There were some spume tipped rollers trundling in from the deep Atlantic, their heavy green surging with a restless energy along the kelp strewn rocks, washing out the prawn, crab, baby pollack and gobies, and driving them deep into the undertow where the restless predators waited.

The shoals of sandeel would, or should, have been driven up hard against the rocks and little beach by the effects of the onshore wind which had been blowing for three days and nights now, where the rapacious bass would have herded and kept them until their hunger was sated. But the bass were not there.

After two or three hours working a variety of deep and shallow running plugs without a pull there was only one conclusion to be reached. The Bass were somewhere else tonight…a conundrum with which all Bass anglers are familiar.

This is not sedentary fishing, there are no bivouacs or campsites involved with this style of fishing. Mobility is the key to success, your rod and reel, a bumbag or small knapsack with a few lures, a chocolate bar, a water bottle and a torch is all you need to enjoy those early morning hours before the world is awake or those last hours of fading sunshine which can often be the most productive of the day. Besides which, its good for the soul to watch the sun go down in a celestial blaze of orange and gold.

It is a strange, but frequent phenomenon in that quiet hour after sunset, the waves will often visibly settle into a glasslike slickness. It is a time when noises, which in the daytime would have hardly registered on your threshold of consciousness, will raise a hackle of apprehension on the back of your neck. The darkness brings with it a heightened level of awareness which in today’s world is not a sensation with which we are too familiar. The sensations of the night are becoming a stranger to us, unless of course you are a bass angler or in the military !!

This is a time when a half a mackerel lobbed maybe thirty metres into the suds will find an ol’ granddy bass as the curtain of darkness tempts the wary old fish into the shallow water, foraging for whatever the tide brings out on the undertow. It is also a time when a noisy plug worked over the back of the waves will shake’em up and get a spontaneous reaction from these fish. Boy is that some fun!

Popping plugs are something of an innovation to many anglers in the UK but they are well known in more exotic areas of the world where the fish are more aggressive than those we are used to. Some of these popping plugs have a scoop on the front you could serve ice cream with, others have a simple angled face with a bulbous backend which causes some disturbance and makes a lot of noise…. just like some other bulbous backend’s !

You turf these things out into the darkness and "walk the dog" which is a succinct Americanism for working your rod to make the lure create a disturbance in the water. On quiet nights working these lures back you can hear the cupped lip of this type of lure pop-pop-popping along. Then all hell breaks loose as a Bass will come from no where and hit the lure so hard you can’t stop laughing and praying, all at the same time.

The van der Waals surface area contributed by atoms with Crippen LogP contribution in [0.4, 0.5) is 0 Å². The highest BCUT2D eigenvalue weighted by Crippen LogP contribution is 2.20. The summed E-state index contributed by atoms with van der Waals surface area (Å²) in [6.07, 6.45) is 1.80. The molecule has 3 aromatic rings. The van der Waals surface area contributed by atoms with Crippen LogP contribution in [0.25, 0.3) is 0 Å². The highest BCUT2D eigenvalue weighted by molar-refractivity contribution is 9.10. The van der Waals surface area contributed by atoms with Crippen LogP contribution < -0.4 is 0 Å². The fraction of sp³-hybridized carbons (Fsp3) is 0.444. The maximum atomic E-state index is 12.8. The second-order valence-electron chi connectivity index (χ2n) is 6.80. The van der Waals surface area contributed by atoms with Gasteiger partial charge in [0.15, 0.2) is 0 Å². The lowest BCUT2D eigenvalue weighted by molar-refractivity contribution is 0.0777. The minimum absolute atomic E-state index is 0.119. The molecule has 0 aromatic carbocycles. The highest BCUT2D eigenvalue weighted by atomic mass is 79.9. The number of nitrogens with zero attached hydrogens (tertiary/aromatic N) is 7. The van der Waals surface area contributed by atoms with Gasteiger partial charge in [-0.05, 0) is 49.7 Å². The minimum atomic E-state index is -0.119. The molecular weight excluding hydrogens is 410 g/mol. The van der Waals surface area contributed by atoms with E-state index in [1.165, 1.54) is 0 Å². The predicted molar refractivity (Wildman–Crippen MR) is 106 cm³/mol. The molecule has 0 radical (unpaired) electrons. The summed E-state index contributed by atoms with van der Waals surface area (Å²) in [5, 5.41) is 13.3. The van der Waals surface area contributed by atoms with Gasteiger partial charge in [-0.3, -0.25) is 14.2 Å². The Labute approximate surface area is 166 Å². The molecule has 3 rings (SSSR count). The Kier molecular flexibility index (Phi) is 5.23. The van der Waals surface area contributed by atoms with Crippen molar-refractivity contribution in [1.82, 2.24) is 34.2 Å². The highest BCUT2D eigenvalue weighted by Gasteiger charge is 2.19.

There is a quiet satisfaction to be enjoyed casting a bait a hundred yards or more and catching a Cod, or watching a float zip under the waves when a fine Bass or Pollack finds a prawn or worm bait….. but for sheer spine shattering excitement, nothing else in UK waters beats the excitement of a bass whacking a popping plug somewhere out there in the darkness…. have I got your attention yet ??

Fishing with plugs is not something new to UK waters. I have a book published in 1886 written by a chap called Willcocks, in which he describes salt water fly fishing and fishing with lures carved from wood… so it's not something new fangled. It is for me an interesting voyage of re-discovery of some of the values and thrills that modern generations of anglers have somehow lost along the way. You see some of these plonkers on TV, going around in Victorian clothing with lancewood rods, brass reels and horsehair lines, trying to emulate the fishing exploits of our forbears, what a total waste of good TV fishing time! But the basis of their idea was good, it comes back to values all the time, and I think as you wander an estuary beach after dark trying to tempt the fish with plastic plugs or even fly, I sometimes feel that I have an unseen but approving audience or is that the Celtic part of me bubbling up again!!

So how do you join the early risers and nighthawks. Well, an alarm clock is a good bit of kit, although if I am getting up at sparrows fart to go fishing, I find great difficulty in going to sleep. At two in the morning, if I find myself lying there waiting for the alarm to go off, I will get up…quietly, take the clock with me into the kitchen. Turn the alarm off, get dressed and go fishing, well what’s the point in wasting good fishing time. As Admiral Lord Nelson once said "attitude is the art of gunnery!" and attitude is required to join the nighthawks.

Secondly you will need the toys. An 11 foot spinning rod capable of casting up to 100 grams. A top class fixed spool reel loaded with 200 yards of clear 10lbs breaking strain monofilament and a bum bag stuffed with all sorts of plugs. The word in the trade is that they make plugs to catch anglers, not fish, and after many years I am still a mug when it comes to buying the latest and loveliest lure. Probably the most reliable diving plug is the blue or black backed Rapala J13 although there are many others which are pretenders to the throne. As for popping plugs, the heart stoppers, try the Storm Chug Bug, Duel Aile Magnet, Yo-Zuri Hydro Tiger or the Zara Spook. Harris Lures have them - call 01 692 581 388.

And go carefully…. It is a different world out there in the dark!!